and 21st days, to make the baby almost immune to skin
diseases by the Tanla people in Dhenkanal district of
Orissa [26]. According to Bhavaprakasam, Kasamarda (C.
occidentalis) is for constipation while in Wealth of India it is
stated that leaves, roots and seeds are purgative [27]. A
detailed view of the ethnomedicinal uses of different parts of
this plant is given in Table 1.
2. Phytochemistry
The main plant chemicals in C. occidentalis include: achrosin,
aloe-emodin, emodin [33], anthraquinones (Fig. 1), anthrones,
apigenin, aurantiobtusin, campesterol, cassiollin, chryso-obtusin, chrysophanic acid, chrysarobin, chrysophanol [34], chrysoeriol, emodin, essential oils, funiculosin, galactopyranosyl,
helminthosporine [35], islandicine, kaempferol, lignoceric acid,
linoleic acid, linolenic acid, mannitol, mannopyranosyl, matteucinol, obtusifolin, obtusin, oleic acid, physcion [34], quercetin, rhamnosides, rhein, rubrofusarin, sitosterols, tannins,
and xanthorine [3436]. The study of phytochemicals of C.
occidentalis reveals that the nature and amount of phytochemicals vary according to climate. For example stems, leaves and
the root bark of the plant from Ivory Coast, Africa contain small
amount of saponins, no alkaloids, sterols, triterpenes, quinines,
tannins and avonoids. However, a large amount of alkaloids
were found in the stem, leaves and fruits from Ethiopia [37].

Table 1
Ethnomedicinal importance of C. occidentalis.
Sr. No.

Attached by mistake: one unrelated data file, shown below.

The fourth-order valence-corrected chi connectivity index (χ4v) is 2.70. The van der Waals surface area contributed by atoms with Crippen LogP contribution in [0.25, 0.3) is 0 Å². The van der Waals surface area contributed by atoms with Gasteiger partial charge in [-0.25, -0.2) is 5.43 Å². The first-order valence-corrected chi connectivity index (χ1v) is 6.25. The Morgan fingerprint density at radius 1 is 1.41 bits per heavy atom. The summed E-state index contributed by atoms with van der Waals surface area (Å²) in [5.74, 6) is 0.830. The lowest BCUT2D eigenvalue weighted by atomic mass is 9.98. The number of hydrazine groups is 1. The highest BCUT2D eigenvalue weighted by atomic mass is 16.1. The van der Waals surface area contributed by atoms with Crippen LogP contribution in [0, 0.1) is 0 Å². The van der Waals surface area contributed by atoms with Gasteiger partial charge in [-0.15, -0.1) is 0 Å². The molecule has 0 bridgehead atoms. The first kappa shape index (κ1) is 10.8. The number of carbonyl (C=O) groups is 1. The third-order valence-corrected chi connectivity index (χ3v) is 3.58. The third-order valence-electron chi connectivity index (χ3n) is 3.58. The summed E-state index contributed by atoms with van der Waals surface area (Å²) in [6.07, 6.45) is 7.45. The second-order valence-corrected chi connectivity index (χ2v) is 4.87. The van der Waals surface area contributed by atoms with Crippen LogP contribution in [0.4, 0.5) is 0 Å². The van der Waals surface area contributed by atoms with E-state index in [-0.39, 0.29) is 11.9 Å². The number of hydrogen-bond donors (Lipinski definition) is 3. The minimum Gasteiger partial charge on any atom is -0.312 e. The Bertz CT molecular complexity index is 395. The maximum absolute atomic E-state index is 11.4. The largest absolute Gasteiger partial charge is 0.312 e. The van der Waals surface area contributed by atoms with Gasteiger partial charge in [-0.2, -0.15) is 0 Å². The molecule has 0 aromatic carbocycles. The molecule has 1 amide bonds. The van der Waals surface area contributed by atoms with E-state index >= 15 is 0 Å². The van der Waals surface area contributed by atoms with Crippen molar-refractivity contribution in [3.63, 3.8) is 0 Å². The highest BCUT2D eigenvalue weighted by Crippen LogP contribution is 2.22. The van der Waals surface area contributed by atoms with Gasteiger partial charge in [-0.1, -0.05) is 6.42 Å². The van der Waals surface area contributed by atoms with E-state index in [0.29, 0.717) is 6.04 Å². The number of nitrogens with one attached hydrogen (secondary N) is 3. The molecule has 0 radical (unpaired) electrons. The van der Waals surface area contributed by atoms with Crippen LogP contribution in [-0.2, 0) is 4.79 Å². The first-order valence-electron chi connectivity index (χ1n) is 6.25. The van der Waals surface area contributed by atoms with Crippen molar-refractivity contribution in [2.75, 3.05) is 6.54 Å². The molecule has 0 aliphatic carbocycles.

Plant part used

Ethnomedicinal use

1.

Whole plant

2.

Root

3.

Leaves

4.

Seeds

5.

Pods

C. occidentalis plant extract (45 drops) is used in curing eye inammations in Ayurveda. It is also used in Jamaican folk
medicines for curing diarrhoea, dysentery, constipation, fever, cancer, eczema and venereal diseases [28].
Infusion of roots (1020 g) is considered benecial in obstruction of stomach and incipient dropsy. Roots are also used as
veterinary medicines for animal diseases, and as antidote in case of poison [29]. Roots of C. occidentalis were also used
against gastric complaints, to increase lactation, in whooping cough etc. [30]. In Nigeria, the roots of this plant were boiled with
water and taken as tea for constipation and against white discharge in ladies [30].
Leaf paste is externally applied on healing wounds, sores, itch and cutaneous diseases. Leaves are also used on bone fracture,
fever, ringworm, skin diseases, throat infection and wounds. Twigs are used as tooth brushes. Leaves are burnt and the soot
obtained is mixed with coconut oil and applied on eye-lids for cooling sleep [31].
Seeds are roasted brown, pulverized, using a small amount (3 g = 1/10th of an ounce), to make tea with brown sugar, used in
Fujian as a tea substitute for the people with high blood pressure. Mature seeds are used on ring worms and as febrifuge [32].
The 810 roasted pods of this plant are eaten for cough problems in India. Decoction of fruits and owers (10 g) are used in
the treatment of mental disorders [32].

J.P. Yadav et al. / Fitoterapia 81 (2010) 223230

225

Fig. 1. Anthraquinones glycones from C. occidentalis plant.

Researchers found that seeds and roots are rich in free and
bounded anthraquinones, but the quantities differ markedly,
in general, the anthraquinone content is more in seeds and